May 21, 2016 11:03 am
Updated: May 21, 2016 11:10 am

Floods, landslides kill 73 in Sri Lanka; more than 100 still missing

Sri Lankan residents wade through floodwaters in the Kolonnawa suburb of Colombo on May 20, 2016. Desperate Sri Lankans clambered onto rubber dinghies and makeshift rafts May 20 to flee their homes in the flooded capital Colombo as fresh downpours elsewhere stalled rescue efforts at disaster zones. The heaviest rains in a quarter of a century have pounded the island since last weekend, sparking huge landslides that have buried victims in up to 15 metres of mud.


COLOMBO, Sri Lanka – Sri Lanka’s government on Saturday raised the death toll from landslides and heavy flooding around the island nation to 73, as soldiers continued searching for scores of people missing since deadly landslides struck hill country several days ago.

In the capital, Colombo, and its suburbs, thousands of homes remained inundated, though there were signs that the waters were receding. About 243,000 people remained in temporary shelters nationwide.

READ MORE: 200 families feared dead by mudslides in Sri Lanka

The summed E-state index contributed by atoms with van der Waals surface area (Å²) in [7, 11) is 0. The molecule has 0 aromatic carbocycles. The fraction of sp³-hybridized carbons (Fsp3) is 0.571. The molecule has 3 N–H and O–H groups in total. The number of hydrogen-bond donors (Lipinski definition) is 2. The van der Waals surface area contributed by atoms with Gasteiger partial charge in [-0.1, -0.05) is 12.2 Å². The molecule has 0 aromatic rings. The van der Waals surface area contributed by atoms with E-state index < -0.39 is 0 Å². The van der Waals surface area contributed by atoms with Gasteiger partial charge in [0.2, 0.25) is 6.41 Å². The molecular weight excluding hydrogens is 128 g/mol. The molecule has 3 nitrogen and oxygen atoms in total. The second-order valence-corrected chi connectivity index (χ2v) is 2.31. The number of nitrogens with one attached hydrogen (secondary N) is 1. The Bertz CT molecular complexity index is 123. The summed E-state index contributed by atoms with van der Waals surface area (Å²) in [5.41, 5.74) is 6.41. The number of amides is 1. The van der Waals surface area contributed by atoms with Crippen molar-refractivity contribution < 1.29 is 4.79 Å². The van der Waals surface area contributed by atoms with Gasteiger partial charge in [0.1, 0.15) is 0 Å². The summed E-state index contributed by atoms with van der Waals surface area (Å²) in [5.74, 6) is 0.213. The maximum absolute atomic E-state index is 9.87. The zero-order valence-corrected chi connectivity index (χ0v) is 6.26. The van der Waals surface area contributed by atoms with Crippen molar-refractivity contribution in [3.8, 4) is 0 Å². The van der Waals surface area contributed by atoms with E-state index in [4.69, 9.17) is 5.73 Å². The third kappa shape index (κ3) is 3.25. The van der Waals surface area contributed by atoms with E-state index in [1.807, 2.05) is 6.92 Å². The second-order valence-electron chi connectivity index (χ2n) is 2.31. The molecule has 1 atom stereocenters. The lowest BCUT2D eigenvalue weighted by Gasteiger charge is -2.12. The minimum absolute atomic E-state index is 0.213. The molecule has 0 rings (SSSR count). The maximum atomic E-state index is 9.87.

Soldiers looked for bodies among thick mud deposits in the central district of Kegalle, where landslides swallowed up three villages on Tuesday.

Maj. Gen. Sudantha Ranasinghe, who is co-ordinating the search, said one body and parts of another were found Saturday. Twenty-one people have been confirmed dead from the landslides in the three villages and 123 others are missing.

Sri Lankan military personnel take part in relief and rescue efforts following a landslide in the village of Bulathkohupitiya on May 18, 2016.Rescue workers on May 18 recovered the bodies of 17 villagers buried in landslides in Sri Lanka after three days of torrential rain. The disaster hit two small villages in Kegalle, a mountainous area northeast of Colombo, and takes the overall death toll from flooding and landslides in recent days to 36.

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Ranasinghe said that another part of the same mountain crashed down Saturday, but that there were no casualties because residents had been evacuated after the first landslides.

As civilians volunteered to provide cooked food and clothing to the affected people, foreign assistance was arriving after an appeal by Sri Lanka’s foreign minister.

India and Japan sent relief items including medicine, tents, tarpaulin sheets, generators and water purifiers.


Japan will also send disaster management experts to help expedite relief efforts and look at ways to reduce landslide risks, the Japanese Embassy in Colombo said.

The United States has announced a three-year project to help Sri Lanka maintain supplies of safe drinking water even during times of drought and flooding.

© 2016 The Associated Press

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